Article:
Hanoverian Sachsen-Gotha Infantry

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Hierarchical Path: Seven Years War >> Armies >> Hanoverian Army >> Hanoverian Sachsen-Gotha Infantry

Origin and History

The regiment was raised in 1751 by the Herzogin von Sachsen-Gotha.

In 1756, the regiment, now designated as "Erbprinz von Sachsen-Gotah", was taken into Hanoverian service under British pay as an auxiliary unit. However, it still belonged to the Duchy of Sachsen-Gotha.

On January 25 1759, the regiment was fully integrated into the Hanoverian Army, keeping its name of "Regiment Sachsen-Gotha".

This regiment consisted of one battalion and counted 798 men. At the beginning of the war, it fought alongside the Hanoverian infantry regiments. Later on, it was mainly used as an escort for the artillery and pontoon trains.

During the Seven Years War the regimental inhabers were:

  • since 1751: Luise Dorothea Herzogin von Sachsen-Gotha-Altenburg
  • from 1759: Sachsen-Gotha von Wurmb

Service during the War

On July 26 1757, during the French invasion of Hanover, the regiment took part in the battle of Hastenbeck where it was deployed in the first line of the right wing under the command of Lieutenant-general Zastrow.

On June 17 1758, during the Allied offensive on the west bank of the Rhine, when Spörcken left his camp at Rheinberg, he left general Hardenberg at Büderich with this regiment and Stolzenberg Infantry). On August 5, the regiment fought in the combat of Mehr where it formed part of Imhoff's force who repulsed the French attempt directed against the Allied bridgehead at Rees. In December, when the Allied army took its winter quarters in Westphalia, the regiment was quartered in Warendorp.

In June 1759, the regiment was part of the main Allied army under the command of the Duke Ferdinand of Brunswick. On August 1, the regiment took part in the battle of Minden where it escorted the artillery of the 2nd column under major Haase.

On July 16 1761, during the campaign in West Germany, the regiment took part in the battle of Vellinghausen where it was deployed in the centre, in Howard's Corps to protect the artillery. On November 13, Ferdinand established his headquarters at Einbeck. The Allied army took its cantonments to the exception of a corps, including this regiment, placed under the command of Lieutenant-general Conway who took position along the Huve near Einbeck.

By May 23 1762, the regiment was attached to the Allied Main Army where it formed part of Colonel de la Chevallerie's Brigade. On June 24, during the campaign in West Germany, the regiment fought in the battle of Wilhelmsthal where it formed part of the 6th column under Spörcken. On July 23, the regiment participated in the surprise attack on the Saxon Contingent which resulted in the combat of Lutterberg. After the engagement, it formed part of Zastrow's force who covered the retreat of the Allied army.



Uniform in 1759 - Source: Hannoverdidi
Uniform Details
Musketeer black tricorne laced white with a sprig of oak leaves, three dark green/red pom poms and a black cockade
Grenadier Prussian mitre in the British pattern with a small front flap. Rest is not known.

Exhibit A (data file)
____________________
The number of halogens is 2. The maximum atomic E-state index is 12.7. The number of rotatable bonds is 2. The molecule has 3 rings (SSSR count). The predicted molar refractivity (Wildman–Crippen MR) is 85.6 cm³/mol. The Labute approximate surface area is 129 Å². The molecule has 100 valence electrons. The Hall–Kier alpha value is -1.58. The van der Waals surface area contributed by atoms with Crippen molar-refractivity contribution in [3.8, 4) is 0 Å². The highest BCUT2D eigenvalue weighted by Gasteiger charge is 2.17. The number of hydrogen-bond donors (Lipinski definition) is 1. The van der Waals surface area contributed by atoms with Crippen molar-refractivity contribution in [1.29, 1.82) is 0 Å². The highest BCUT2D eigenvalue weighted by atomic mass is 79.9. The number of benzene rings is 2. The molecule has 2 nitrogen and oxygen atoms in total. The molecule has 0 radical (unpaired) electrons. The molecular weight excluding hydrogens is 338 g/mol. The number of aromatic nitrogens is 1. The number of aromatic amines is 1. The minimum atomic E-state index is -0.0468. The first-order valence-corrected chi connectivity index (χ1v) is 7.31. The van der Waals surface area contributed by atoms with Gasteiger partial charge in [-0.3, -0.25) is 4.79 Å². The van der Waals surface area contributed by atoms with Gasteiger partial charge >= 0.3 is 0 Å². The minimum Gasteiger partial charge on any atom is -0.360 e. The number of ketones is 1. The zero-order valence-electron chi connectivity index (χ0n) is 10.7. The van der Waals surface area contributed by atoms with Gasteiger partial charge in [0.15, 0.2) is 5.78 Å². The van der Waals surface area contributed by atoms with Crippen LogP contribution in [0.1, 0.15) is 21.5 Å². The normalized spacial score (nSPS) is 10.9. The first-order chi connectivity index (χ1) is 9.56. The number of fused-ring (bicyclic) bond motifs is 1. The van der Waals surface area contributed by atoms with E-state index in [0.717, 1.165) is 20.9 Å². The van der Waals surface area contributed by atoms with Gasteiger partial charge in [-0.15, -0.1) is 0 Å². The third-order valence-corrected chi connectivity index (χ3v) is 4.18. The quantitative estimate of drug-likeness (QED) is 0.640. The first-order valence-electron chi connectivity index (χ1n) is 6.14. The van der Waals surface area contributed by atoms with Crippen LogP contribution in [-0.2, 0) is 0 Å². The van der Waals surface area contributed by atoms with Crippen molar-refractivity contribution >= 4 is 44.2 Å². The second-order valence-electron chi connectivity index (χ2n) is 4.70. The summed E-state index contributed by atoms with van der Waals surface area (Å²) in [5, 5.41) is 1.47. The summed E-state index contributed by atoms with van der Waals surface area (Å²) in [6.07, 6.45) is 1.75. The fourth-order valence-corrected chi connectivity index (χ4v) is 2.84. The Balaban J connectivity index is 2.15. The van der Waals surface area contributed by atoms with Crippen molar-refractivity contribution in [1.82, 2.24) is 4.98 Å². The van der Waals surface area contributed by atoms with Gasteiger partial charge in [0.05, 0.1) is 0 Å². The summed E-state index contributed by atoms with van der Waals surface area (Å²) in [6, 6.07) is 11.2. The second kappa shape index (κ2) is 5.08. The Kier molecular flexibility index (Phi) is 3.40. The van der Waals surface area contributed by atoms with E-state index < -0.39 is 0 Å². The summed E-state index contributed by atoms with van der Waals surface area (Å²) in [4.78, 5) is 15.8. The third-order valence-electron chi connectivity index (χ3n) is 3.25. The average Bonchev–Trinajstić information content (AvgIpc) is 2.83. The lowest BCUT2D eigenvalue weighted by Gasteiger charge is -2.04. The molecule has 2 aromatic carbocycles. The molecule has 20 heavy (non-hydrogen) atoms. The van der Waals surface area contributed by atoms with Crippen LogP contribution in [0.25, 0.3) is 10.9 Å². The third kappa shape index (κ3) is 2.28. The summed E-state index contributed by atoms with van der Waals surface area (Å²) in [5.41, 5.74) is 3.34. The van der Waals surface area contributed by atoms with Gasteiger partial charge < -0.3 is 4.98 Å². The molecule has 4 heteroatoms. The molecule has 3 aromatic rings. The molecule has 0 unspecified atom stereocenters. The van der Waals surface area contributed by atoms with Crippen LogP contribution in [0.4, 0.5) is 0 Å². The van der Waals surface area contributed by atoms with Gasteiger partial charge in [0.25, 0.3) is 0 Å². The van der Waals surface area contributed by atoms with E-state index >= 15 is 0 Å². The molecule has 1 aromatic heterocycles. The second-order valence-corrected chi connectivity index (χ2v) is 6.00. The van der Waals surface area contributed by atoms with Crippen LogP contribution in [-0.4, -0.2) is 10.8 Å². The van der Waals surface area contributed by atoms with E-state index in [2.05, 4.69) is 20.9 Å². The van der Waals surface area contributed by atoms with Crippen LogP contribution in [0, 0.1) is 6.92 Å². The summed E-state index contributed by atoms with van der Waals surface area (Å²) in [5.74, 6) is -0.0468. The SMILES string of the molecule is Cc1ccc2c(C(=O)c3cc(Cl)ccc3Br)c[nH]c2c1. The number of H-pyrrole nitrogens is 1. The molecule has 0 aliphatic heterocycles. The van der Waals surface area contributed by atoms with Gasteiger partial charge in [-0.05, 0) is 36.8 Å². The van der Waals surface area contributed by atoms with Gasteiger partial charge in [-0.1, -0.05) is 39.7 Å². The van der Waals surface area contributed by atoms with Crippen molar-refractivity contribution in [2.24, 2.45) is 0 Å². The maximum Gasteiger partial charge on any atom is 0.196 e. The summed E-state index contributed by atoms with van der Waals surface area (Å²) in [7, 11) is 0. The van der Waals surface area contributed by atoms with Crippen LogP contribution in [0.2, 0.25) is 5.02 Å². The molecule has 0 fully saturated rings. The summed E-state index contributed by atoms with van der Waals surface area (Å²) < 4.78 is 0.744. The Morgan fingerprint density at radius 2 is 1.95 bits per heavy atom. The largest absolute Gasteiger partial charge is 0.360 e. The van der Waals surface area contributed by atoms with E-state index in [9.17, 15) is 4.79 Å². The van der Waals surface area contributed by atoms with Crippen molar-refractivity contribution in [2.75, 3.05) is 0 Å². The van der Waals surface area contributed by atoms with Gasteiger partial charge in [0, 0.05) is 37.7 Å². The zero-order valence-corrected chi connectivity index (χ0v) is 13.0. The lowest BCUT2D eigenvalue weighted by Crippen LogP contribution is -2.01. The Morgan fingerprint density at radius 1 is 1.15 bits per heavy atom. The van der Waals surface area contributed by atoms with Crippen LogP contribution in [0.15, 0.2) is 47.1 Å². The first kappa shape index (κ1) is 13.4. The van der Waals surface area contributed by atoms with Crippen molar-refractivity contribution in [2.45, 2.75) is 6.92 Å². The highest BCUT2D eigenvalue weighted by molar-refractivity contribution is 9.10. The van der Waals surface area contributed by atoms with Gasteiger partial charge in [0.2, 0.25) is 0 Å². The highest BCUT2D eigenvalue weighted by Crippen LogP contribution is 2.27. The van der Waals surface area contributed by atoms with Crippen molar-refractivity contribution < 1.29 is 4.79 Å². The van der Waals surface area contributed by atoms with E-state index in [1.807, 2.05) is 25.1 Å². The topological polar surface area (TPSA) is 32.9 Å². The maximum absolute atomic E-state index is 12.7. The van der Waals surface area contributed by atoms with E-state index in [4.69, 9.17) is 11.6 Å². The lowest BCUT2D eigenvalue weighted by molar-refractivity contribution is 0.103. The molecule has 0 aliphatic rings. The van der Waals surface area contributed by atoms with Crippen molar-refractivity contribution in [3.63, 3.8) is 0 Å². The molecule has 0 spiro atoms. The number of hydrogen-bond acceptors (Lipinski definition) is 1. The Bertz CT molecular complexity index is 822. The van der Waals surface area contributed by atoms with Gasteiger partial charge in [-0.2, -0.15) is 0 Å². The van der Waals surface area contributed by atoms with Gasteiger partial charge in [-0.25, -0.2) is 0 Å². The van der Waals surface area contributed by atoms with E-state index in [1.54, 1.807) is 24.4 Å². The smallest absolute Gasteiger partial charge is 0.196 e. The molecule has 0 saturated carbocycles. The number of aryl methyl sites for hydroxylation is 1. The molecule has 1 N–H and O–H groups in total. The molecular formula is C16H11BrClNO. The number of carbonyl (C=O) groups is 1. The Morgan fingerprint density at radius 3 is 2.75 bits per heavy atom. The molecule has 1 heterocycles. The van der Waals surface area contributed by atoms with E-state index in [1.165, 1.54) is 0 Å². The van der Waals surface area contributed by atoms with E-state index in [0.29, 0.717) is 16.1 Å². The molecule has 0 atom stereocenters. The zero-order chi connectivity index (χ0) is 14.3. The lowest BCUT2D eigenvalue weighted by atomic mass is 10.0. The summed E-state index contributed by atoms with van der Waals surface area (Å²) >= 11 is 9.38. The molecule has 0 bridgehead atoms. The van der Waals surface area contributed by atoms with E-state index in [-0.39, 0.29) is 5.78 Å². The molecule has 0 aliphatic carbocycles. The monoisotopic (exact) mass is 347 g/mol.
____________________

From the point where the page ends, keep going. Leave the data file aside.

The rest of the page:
Neckstock black
Coat red with 2 pewter buttons and 2 white buttonholes under the lapels
Collar none
Shoulder Straps red (left shoulder)
Lapels dark green with 7 pewter buttons and 7 white buttonholes
Pockets horizontal pockets, each with 2 pewter buttons and 2 white buttonholes
Cuffs dark green (slashed in the British pattern) with 3 pewter buttons and 2 white buttonholes just above each cuff on the sleeves
Turnbacks dark green fastened with a pewter button
Waistcoat white with 2 horizontal pockets, each with 3 pewter buttons
Breeches straw yellow
Gaiters white
Leather Equipment
Crossbelt natural leather
Waistbelt natural leather
Cartridge Box black
Bayonet Scabbard black
Scabbard black
Footgear black

Troopers were armed with a musket and a sword, and carried a dark brown haversack with a metal canteen on the left hip.

Uniform in 1756 - Source: Hannoverdidi

N.B.: before being incorporated into the Hanoverian army at the beginning of 1759, the regiment had a white uniform as illustrated here.


Officers had silver lace lining the cuffs and lapels, a black cockade hat, a gold gorget with the arms of Hanover in the centre and carried a yellow sash slung over the right shoulder. Sergeants wore straw gloves. Partizans were carried.


Drummers wore a red coat with swallows nest and lace in white.

The drum pattern had hoops in alternating dark green and red diagonal stripes, white drum cords over a brass drum with the Arms of Hanover in the centre.


Colonel Flag: White field bearing the arms of Hanover (common to all Hanoverian infantry regiments except 10-B).

Colonel Colour - Source: Hannoverdidi

Regimental Flag: Green field with lion passant bearing sword. The scroll above reads PRO FIDE REGE ET LEGE. Hereafter, we present the interpretation of Hannoverdidi (right).

Regimental Colour – Interpretation of Hannoverdidi


Biles, Bill, The Hanoverian Army in the 18th Century, Seven Years War Association Journal Vol. VI No. 3

Gmundener Prachtwerk, circa 1761

Knötel, H. der Jung, and Hans M. Brauer, Uniformbogen Nr. 45, Berlin

Niemeyer, Joachim, and Georg Ortenburg, The Hanoverian Army during the Seven Years War

Pengel, R., and G. R. Hurt, German States in the Seven Years War 1740 to 1762, Imperial Press

Reitzenstein Sammlung, Bomann Museum, Celle

Rogge, Christian, The French & Allied Armies in Germany during the Seven Years War, Frankfurt, 2006

Tessin, Georg: Die Regimenter der europäischen Staaten im Ancién Regime des XVI. bis XVIII. Jahrhunderts. Part 1 Die Stammlisten, Osnabrück 1986

Vial J. L., Nec Pluribus Impar

Yahoo SYW Group Message No. 1168, 1170, 5537